CDCR to Close Three Community Correctional Facilities Due to Downward Trend in Low-Security Inmates
Due to a significant decrease and anticipated decline in low-security inmates, the California Department of Corrections and Rehabilitation (CDCR) is closing three privately run Community Correctional Facilities (CCFs). “There are a number of factors for the downward trend in lower-level inmates entering the system, including recent parole reforms that authorize minor parole violators to be diverted to community programs instead of prison,” said Undersecretary of Operations Scott Kernan.
Calif. says 3 low-level prisons no longer needed
The Associated Press -- California officials say a drop in the number of minimum-security inmates is allowing them to end contracts with the companies that operate three private prisons. The move will save the Department of Corrections and Rehabilitation about $15 million a year. The private prisons in Baker, Bakersfield and McFarland once housed a total of 822 inmates.
State plans to close two community correctional facilities in Kern
By James Burger, Bakersfield Californian -- Two privately run prisons in Kern County were issued 60-day closure notices Monday by the California Department of Corrections and Rehabilitation. McFarland Community Correctional Facility in McFarland and Mesa Verde Correctional Facility in Bakersfield now face closure. Wardens at both facilities declined to discuss the situation Monday afternoon. The decision was made because downward trends in the minimum-security inmate population have reduced demand for the services the private prisons provide, said Terry Thornton, a spokeswoman for the Department of Corrections and Rehabilitation.
Federal judges reject plan to cut California prison crowding
By Denny Walsh, Sacramento Bee -- Three federal judges on Wednesday rejected the prison population reduction plan submitted to them by the state and gave the Schwarzenegger administration three more weeks to produce a plan that complies with their wishes. If the court doesn't get one by Nov. 12, the judges said they will order attorneys who represent sick inmates to submit a plan by the end of November, and the judges would order that plan be implemented.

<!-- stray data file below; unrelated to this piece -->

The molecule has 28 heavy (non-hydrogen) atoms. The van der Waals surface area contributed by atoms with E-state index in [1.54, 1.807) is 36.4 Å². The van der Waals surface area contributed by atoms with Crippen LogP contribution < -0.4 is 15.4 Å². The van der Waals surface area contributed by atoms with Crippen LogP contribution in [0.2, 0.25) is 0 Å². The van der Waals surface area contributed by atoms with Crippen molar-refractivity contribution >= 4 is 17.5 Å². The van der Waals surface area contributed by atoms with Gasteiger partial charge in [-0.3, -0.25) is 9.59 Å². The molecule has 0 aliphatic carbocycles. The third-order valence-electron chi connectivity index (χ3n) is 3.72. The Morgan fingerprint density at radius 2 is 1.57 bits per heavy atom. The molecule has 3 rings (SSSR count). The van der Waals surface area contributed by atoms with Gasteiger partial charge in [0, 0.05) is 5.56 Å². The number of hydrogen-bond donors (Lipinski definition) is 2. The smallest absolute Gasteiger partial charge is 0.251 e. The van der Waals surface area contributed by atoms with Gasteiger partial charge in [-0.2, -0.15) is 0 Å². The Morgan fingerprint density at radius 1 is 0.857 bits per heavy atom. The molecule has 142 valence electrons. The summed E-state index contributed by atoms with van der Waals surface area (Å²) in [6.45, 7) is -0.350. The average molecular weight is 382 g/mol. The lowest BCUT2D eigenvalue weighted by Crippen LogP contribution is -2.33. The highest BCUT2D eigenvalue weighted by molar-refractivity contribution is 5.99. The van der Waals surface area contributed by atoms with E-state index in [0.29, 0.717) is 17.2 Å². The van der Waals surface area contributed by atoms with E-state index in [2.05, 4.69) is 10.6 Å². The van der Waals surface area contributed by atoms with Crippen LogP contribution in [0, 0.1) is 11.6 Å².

Environmental review launched for proposed boys school conversion
By Josh Petray, Paso Robles Press -- Officials from the state and the three neighboring counties who are working to convert the former El Paso de Robles Youth Correctional Facility into a low-level, adult inmate prison, Cal Fire camp and new re-entry facility convened at the Paso Robles Library/Hall Conference Center last week to launch public scoping meetings for an Environmental Impact Report being developed for the proposed Paso Robles property.
Sex Offender Sanctuary under a Fresno Bridge
By Sontaya Rose, ABC 30 Fresno -- There are few places sex offenders can live legally. Along the train tracks in Downtown Fresno this is not your average homeless camp. Ankle monitors are common and parole agents pull up randomly just to check up. Some tents are even labeled to make the spontaneous visits easier. Most of the people who live here are registered sex offenders. Residents say they're presence is no secret, they are monitored constantly and not only by law enforcement.
Viewer spooked by Halloween decorations in sex offender's yard